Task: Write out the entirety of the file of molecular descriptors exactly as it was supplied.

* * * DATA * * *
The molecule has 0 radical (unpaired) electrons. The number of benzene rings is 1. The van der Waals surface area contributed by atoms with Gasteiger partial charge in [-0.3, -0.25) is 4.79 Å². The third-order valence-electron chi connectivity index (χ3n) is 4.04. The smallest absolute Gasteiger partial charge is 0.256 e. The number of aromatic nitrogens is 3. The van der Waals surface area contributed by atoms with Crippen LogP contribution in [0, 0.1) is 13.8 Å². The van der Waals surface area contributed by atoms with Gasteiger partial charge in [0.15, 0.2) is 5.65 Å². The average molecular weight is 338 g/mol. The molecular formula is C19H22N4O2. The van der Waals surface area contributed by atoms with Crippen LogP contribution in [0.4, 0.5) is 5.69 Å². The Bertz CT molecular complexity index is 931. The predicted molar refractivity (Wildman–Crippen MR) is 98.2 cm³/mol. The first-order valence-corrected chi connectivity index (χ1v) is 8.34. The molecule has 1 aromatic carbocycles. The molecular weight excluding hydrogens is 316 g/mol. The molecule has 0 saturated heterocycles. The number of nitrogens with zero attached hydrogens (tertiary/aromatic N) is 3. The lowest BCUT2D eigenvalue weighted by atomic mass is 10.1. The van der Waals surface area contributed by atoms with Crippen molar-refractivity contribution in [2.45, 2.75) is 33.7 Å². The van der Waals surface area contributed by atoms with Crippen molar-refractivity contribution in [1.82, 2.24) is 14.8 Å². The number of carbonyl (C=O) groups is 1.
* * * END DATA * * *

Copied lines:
The molecule has 0 radical (unpaired) electrons. The number of benzene rings is 1. The van der Waals surface area contributed by atoms with Gasteiger partial charge in [-0.3, -0.25) is 4.79 Å². The third-order valence-electron chi connectivity index (χ3n) is 4.04. The smallest absolute Gasteiger partial charge is 0.256 e. The number of aromatic nitrogens is 3. The van der Waals surface area contributed by atoms with Crippen LogP contribution in [0, 0.1) is 13.8 Å². The van der Waals surface area contributed by atoms with Gasteiger partial charge in [0.15, 0.2) is 5.65 Å². The average molecular weight is 338 g/mol. The molecular formula is C19H22N4O2. The van der Waals surface area contributed by atoms with Crippen LogP contribution in [0.4, 0.5) is 5.69 Å². The Bertz CT molecular complexity index is 931. The predicted molar refractivity (Wildman–Crippen MR) is 98.2 cm³/mol. The first-order valence-corrected chi connectivity index (χ1v) is 8.34. The molecule has 1 aromatic carbocycles. The molecular weight excluding hydrogens is 316 g/mol. The molecule has 0 saturated heterocycles. The number of nitrogens with zero attached hydrogens (tertiary/aromatic N) is 3. The lowest BCUT2D eigenvalue weighted by atomic mass is 10.1. The van der Waals surface area contributed by atoms with Crippen molar-refractivity contribution in [2.45, 2.75) is 33.7 Å². The van der Waals surface area contributed by atoms with Crippen molar-refractivity contribution in [1.82, 2.24) is 14.8 Å². The number of carbonyl (C=O) groups is 1.